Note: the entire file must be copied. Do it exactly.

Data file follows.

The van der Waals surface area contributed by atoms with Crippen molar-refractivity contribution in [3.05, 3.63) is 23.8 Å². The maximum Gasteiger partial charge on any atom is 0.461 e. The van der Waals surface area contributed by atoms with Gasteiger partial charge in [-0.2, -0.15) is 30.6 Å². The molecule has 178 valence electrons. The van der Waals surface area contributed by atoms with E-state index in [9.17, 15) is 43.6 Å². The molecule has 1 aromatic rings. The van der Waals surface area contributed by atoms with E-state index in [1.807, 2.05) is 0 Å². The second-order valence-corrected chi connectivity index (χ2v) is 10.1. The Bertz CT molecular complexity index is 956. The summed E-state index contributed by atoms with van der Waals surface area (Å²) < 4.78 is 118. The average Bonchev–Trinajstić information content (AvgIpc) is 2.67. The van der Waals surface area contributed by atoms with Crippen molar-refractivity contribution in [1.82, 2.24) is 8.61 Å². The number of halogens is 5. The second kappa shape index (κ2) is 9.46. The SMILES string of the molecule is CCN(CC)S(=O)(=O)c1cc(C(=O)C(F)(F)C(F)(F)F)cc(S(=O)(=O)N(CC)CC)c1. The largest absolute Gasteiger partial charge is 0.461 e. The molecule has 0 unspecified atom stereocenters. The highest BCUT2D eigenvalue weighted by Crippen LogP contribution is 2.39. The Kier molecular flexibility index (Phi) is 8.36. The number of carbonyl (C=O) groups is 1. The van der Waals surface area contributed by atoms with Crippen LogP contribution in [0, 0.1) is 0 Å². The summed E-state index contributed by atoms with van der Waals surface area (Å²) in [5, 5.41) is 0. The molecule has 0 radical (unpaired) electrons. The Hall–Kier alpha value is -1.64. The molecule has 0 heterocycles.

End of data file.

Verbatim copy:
The van der Waals surface area contributed by atoms with Crippen molar-refractivity contribution in [3.05, 3.63) is 23.8 Å². The maximum Gasteiger partial charge on any atom is 0.461 e. The van der Waals surface area contributed by atoms with Gasteiger partial charge in [-0.2, -0.15) is 30.6 Å². The molecule has 178 valence electrons. The van der Waals surface area contributed by atoms with E-state index in [9.17, 15) is 43.6 Å². The molecule has 1 aromatic rings. The van der Waals surface area contributed by atoms with E-state index in [1.807, 2.05) is 0 Å². The second-order valence-corrected chi connectivity index (χ2v) is 10.1. The Bertz CT molecular complexity index is 956. The summed E-state index contributed by atoms with van der Waals surface area (Å²) < 4.78 is 118. The average Bonchev–Trinajstić information content (AvgIpc) is 2.67. The van der Waals surface area contributed by atoms with Crippen molar-refractivity contribution in [1.82, 2.24) is 8.61 Å². The number of halogens is 5. The second kappa shape index (κ2) is 9.46. The SMILES string of the molecule is CCN(CC)S(=O)(=O)c1cc(C(=O)C(F)(F)C(F)(F)F)cc(S(=O)(=O)N(CC)CC)c1. The largest absolute Gasteiger partial charge is 0.461 e. The molecule has 0 unspecified atom stereocenters. The highest BCUT2D eigenvalue weighted by Crippen LogP contribution is 2.39. The Kier molecular flexibility index (Phi) is 8.36. The number of carbonyl (C=O) groups is 1. The van der Waals surface area contributed by atoms with Crippen LogP contribution in [0, 0.1) is 0 Å². The summed E-state index contributed by atoms with van der Waals surface area (Å²) in [5, 5.41) is 0. The molecule has 0 radical (unpaired) electrons. The Hall–Kier alpha value is -1.64. The molecule has 0 heterocycles.